Professional fighters as the article explains take weight and size into account when competing. Somatotype, body composition, skill, and training are essential factors. Genetics do provide an edge. Size would only hinder a person’s success, if they did not have weight classes in sports. The largest people would dominate, excluded smaller people. Sometimes technique and skill could be a substitute in compensation to size difference. The reason Katie Ledecky ‘s time matched Micheal Phelp’s prelim time o the 400 meter free style was because she may have been using a more biomechanically efficient swimming technique. Doing this may have allowed her to swim faster and use less energy. Her physical fitness capacity is lower than Phelp’s being 40 pounds lighter and four inches smaller. Height and weight do not account for every factor in sports performance.
There are sex differences, which do have an impact on strength gain. One pivotal part that aspect that the text does not mention is endocrine function. This has biggest impact on physical strength once the body has fully matured into adulthood. The testis and ovaries produce different hormones which effect male and female bodies differently . Natural strength is the force that can be generated by the body prior to embarking on a fitness or exercise regimen. The average weight of the American male is 195 lbs ( 88 kg) and 168 lbs (76 kg) for women. These averages are not an indication of health and fitness. BMI may not be the best way to determine healthy body weight. This just demonstrates men can carry more mass on their bodies due to their frame. Men are taller than women and by extension have a bigger skeletal frame. Greater bone density contributes to strength. Broader shoulders allow more muscle to maintained on the upper body. There are more androgen receptors present in the upper body of the male. Testosterone aids in muscular hypertrophy and explains the male strength spurt during the Tanner stages of puberty. There is natural variation among stages with girls and boys growing at different rates. prior to the changes that come with puberty boys do not have a strength advantage.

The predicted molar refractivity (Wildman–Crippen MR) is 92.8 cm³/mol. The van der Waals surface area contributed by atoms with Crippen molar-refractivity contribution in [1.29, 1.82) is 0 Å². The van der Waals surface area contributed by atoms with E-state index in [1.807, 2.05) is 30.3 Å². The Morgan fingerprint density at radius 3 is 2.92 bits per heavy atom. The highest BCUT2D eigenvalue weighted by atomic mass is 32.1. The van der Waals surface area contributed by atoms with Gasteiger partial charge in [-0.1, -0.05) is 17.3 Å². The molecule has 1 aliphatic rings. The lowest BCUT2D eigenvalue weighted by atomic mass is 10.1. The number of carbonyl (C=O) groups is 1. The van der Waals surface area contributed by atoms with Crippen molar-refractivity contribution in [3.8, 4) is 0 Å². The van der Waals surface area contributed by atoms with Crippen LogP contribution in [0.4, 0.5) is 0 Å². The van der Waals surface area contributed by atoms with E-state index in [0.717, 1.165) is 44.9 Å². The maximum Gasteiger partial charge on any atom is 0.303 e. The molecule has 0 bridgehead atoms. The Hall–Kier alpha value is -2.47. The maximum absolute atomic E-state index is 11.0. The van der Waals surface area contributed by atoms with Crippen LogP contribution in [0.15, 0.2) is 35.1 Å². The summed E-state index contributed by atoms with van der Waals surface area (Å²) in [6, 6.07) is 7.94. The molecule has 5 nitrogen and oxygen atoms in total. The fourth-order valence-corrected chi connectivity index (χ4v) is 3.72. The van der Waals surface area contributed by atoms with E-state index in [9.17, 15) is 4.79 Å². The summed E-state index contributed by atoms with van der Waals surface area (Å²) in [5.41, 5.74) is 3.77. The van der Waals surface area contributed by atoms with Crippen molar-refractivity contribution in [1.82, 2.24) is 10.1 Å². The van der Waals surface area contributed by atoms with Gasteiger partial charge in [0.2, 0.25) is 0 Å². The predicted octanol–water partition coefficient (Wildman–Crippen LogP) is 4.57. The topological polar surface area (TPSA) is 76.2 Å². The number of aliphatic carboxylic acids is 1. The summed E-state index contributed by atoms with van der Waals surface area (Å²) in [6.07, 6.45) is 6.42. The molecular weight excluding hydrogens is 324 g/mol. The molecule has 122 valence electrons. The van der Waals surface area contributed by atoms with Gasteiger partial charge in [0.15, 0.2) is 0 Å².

When the average man and woman are done growing their body composition and strength levels are different. Estimates vary in relation to somatotype, but women have close to 30% muscle mass compared to the male 40%. Women have on average less musculoskeletal mass compared to males. Muscular hypertrophy functions is a similar fashion with women’s bodies as long as progressive overload is utilized. What this means in relation to the endocrine system and size is that women have to train harder to reach a certain fitness level. Males have more muscle to start off with, seeing as women have lower amounts at starting point their progress seems more produce a very rewarding result.